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Title: Thomas Cranmer's Register : a record of archiepiscopal administration in diocese and province
Author: Ayris, Paul
ISNI:       0000 0000 6659 4500
Awarding Body: University of Cambridge
Current Institution: University of Cambridge
Date of Award: 1985
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Thomas Cranmer's Register in Lambeth Palace Library forms an important record of the archbishop's administration in diocese and province. Called from relative obscurity in 1533 to be archbishop of Canterbury, Thomas Cranmer was thrust into the heady world of Tudor politics. The government’s use of the archbishop's diocesan and metropolitioal jurisdiction enabled them to control that prelate's powers to enforce the political settlement in the country. With the creation of the Vice-Gerenoy, the archbishop of Canterbury was no longer the principal minister of the King's spiritual jurisdiction. Cromwell used his office as Vice-Cerent with skill and insight to place the authority of the English episcopate upon new foundations. He himself was able to supplement the jurisdiction of the archbishop as metropolitan. Thomets Cranmer's Commonplace Books give evidence of his efforts to elaborate a doctrine of Christian Obedience. The Reformatio Legum Bcclesiasticarum shows that by the 1550s, Thomas Cranmer had evolved a careful plan to reform the administration of the English church. Ihe key to such an attempt was the archbishop's concept of ministry. Thomas Cranmer was able to implement certain reforms in diocese and province and he used traditional administrative practices to achieve that end. It is clear, nonetheless, that there are many parallels in Cranmer's Register with the Registers of his mediaeval forbears. The theological and political reformation of the sixteenth oentury left unchanged certain aspects of ecclesiastical administration and discipline. In asserting its supremacy within the English churoh, the Tudor monarchy strove to extirpate Roman Jurisdiction in England. Cranmer fully accepted such claims on theological grounds and strove to implement in diocese and province spiritual and administrative reforms grounded in the tenets of the New Divinity. Such developments find no parallel in mediaeval episcopal Registers. The Reformatio Legum records Cranmer’s mature ideas concerning administration and discipline in the English church.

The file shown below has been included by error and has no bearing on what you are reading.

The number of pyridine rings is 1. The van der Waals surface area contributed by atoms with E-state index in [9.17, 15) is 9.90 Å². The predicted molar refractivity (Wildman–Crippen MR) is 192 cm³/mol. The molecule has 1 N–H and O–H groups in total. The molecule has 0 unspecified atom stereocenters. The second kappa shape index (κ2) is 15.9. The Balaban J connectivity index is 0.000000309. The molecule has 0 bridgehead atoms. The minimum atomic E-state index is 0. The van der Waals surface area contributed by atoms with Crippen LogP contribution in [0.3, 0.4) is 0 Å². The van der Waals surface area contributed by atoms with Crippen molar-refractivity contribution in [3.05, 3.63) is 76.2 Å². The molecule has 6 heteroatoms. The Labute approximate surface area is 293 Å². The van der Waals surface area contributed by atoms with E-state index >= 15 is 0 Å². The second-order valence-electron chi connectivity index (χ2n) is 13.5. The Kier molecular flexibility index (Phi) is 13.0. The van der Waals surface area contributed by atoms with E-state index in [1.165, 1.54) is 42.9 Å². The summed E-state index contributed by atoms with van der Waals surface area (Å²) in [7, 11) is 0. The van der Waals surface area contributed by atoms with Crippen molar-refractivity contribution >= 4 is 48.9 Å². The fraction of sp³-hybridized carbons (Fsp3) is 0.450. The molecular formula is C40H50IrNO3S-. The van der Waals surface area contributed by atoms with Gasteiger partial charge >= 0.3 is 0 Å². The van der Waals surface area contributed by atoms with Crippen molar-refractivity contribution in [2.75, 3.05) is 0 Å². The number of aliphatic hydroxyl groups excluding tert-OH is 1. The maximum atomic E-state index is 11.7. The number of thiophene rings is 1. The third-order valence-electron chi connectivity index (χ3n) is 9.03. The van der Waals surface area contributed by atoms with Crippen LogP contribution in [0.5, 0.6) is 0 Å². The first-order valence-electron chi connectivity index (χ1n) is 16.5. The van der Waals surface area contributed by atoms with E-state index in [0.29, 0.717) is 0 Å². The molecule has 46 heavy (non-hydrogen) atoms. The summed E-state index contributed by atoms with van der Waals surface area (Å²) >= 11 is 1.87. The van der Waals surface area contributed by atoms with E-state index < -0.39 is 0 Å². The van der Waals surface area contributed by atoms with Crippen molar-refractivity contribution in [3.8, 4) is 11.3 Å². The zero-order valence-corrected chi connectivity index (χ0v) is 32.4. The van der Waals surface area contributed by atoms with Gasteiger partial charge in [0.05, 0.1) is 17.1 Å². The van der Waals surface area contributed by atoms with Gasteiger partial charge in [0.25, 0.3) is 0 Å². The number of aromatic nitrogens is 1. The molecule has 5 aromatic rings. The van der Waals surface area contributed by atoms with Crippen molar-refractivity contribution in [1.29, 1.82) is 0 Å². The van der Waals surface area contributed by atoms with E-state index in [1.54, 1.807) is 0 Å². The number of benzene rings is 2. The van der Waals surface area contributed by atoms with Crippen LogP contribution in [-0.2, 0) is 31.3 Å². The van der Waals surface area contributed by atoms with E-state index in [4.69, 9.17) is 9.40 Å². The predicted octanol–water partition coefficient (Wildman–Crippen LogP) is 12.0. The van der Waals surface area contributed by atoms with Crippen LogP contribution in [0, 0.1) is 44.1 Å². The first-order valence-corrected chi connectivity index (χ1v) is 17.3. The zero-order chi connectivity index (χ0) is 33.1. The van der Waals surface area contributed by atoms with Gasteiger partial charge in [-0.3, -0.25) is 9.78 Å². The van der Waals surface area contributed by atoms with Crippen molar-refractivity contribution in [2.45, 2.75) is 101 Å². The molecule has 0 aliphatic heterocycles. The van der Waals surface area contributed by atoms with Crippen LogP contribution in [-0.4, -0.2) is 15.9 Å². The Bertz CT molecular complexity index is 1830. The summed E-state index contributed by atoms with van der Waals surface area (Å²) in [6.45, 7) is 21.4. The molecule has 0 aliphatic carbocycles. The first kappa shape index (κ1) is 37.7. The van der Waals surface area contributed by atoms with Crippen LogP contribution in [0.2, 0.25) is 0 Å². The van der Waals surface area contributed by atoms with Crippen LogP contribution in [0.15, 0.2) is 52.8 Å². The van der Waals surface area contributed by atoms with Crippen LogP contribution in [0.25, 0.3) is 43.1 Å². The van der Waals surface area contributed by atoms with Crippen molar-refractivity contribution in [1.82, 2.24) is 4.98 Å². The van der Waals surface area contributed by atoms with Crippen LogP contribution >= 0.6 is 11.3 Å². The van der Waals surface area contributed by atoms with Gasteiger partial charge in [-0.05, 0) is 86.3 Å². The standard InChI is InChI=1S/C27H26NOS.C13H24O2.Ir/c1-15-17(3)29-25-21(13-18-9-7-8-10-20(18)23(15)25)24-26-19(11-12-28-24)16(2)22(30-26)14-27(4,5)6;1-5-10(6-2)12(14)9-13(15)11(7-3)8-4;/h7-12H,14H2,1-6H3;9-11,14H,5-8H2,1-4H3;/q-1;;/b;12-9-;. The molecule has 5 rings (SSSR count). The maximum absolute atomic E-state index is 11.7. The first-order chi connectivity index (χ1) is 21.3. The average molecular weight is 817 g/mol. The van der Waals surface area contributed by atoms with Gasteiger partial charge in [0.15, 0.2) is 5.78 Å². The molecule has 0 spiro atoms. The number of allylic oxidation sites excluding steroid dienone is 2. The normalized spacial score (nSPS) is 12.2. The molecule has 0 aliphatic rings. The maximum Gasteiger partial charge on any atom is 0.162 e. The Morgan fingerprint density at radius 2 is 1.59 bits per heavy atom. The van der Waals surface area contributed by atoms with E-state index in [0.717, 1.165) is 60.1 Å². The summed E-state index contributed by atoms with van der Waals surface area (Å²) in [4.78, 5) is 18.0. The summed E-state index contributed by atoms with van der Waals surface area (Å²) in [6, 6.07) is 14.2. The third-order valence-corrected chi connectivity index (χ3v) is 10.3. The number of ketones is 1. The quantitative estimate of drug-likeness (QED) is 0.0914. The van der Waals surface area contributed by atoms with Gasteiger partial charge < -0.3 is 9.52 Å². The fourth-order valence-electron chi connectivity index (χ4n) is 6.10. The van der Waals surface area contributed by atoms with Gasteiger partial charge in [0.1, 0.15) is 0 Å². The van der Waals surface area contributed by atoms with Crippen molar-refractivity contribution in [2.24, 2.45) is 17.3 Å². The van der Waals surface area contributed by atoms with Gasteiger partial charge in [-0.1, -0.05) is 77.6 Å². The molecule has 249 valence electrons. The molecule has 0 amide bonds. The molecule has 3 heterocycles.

Supervisor: Brooks, P. N. Sponsor: Not available
Qualification Name: Thesis (Ph.D.) Qualification Level: Doctoral
Keywords: History